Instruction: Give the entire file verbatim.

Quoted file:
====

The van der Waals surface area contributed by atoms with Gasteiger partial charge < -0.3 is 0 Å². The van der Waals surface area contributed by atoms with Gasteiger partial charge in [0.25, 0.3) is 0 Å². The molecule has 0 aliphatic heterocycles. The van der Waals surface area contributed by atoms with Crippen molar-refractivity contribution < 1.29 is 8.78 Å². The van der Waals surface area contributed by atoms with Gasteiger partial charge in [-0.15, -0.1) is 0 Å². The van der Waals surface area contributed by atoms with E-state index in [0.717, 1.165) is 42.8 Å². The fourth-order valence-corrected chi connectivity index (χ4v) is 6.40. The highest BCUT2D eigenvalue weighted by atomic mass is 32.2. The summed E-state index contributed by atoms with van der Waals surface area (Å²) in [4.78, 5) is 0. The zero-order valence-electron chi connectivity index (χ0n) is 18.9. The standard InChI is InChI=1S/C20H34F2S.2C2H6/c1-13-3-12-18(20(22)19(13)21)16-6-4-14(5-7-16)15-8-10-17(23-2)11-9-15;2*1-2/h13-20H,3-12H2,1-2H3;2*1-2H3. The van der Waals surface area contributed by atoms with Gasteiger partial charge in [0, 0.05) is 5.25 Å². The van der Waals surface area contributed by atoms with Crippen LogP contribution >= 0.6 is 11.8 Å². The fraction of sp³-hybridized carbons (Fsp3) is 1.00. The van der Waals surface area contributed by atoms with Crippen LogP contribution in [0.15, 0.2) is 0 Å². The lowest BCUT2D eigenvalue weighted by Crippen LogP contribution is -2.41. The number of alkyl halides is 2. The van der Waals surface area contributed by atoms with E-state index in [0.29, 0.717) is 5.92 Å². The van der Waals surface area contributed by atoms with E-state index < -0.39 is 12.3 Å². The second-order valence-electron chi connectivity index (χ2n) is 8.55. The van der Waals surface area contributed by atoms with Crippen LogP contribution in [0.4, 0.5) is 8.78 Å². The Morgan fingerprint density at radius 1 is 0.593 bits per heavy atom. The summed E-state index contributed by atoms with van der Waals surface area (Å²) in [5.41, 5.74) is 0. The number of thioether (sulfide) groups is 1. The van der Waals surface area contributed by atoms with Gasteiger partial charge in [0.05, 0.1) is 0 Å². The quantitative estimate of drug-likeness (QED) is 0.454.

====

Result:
The van der Waals surface area contributed by atoms with Gasteiger partial charge < -0.3 is 0 Å². The van der Waals surface area contributed by atoms with Gasteiger partial charge in [0.25, 0.3) is 0 Å². The molecule has 0 aliphatic heterocycles. The van der Waals surface area contributed by atoms with Crippen molar-refractivity contribution < 1.29 is 8.78 Å². The van der Waals surface area contributed by atoms with Gasteiger partial charge in [-0.15, -0.1) is 0 Å². The van der Waals surface area contributed by atoms with E-state index in [0.717, 1.165) is 42.8 Å². The fourth-order valence-corrected chi connectivity index (χ4v) is 6.40. The highest BCUT2D eigenvalue weighted by atomic mass is 32.2. The summed E-state index contributed by atoms with van der Waals surface area (Å²) in [4.78, 5) is 0. The zero-order valence-electron chi connectivity index (χ0n) is 18.9. The standard InChI is InChI=1S/C20H34F2S.2C2H6/c1-13-3-12-18(20(22)19(13)21)16-6-4-14(5-7-16)15-8-10-17(23-2)11-9-15;2*1-2/h13-20H,3-12H2,1-2H3;2*1-2H3. The van der Waals surface area contributed by atoms with Gasteiger partial charge in [0, 0.05) is 5.25 Å². The van der Waals surface area contributed by atoms with Crippen LogP contribution >= 0.6 is 11.8 Å². The fraction of sp³-hybridized carbons (Fsp3) is 1.00. The van der Waals surface area contributed by atoms with Crippen LogP contribution in [0.15, 0.2) is 0 Å². The lowest BCUT2D eigenvalue weighted by Crippen LogP contribution is -2.41. The number of alkyl halides is 2. The van der Waals surface area contributed by atoms with E-state index in [0.29, 0.717) is 5.92 Å². The van der Waals surface area contributed by atoms with E-state index < -0.39 is 12.3 Å². The second-order valence-electron chi connectivity index (χ2n) is 8.55. The van der Waals surface area contributed by atoms with Crippen LogP contribution in [0.4, 0.5) is 8.78 Å². The Morgan fingerprint density at radius 1 is 0.593 bits per heavy atom. The summed E-state index contributed by atoms with van der Waals surface area (Å²) in [5.41, 5.74) is 0. The number of thioether (sulfide) groups is 1. The van der Waals surface area contributed by atoms with Gasteiger partial charge in [0.05, 0.1) is 0 Å². The quantitative estimate of drug-likeness (QED) is 0.454.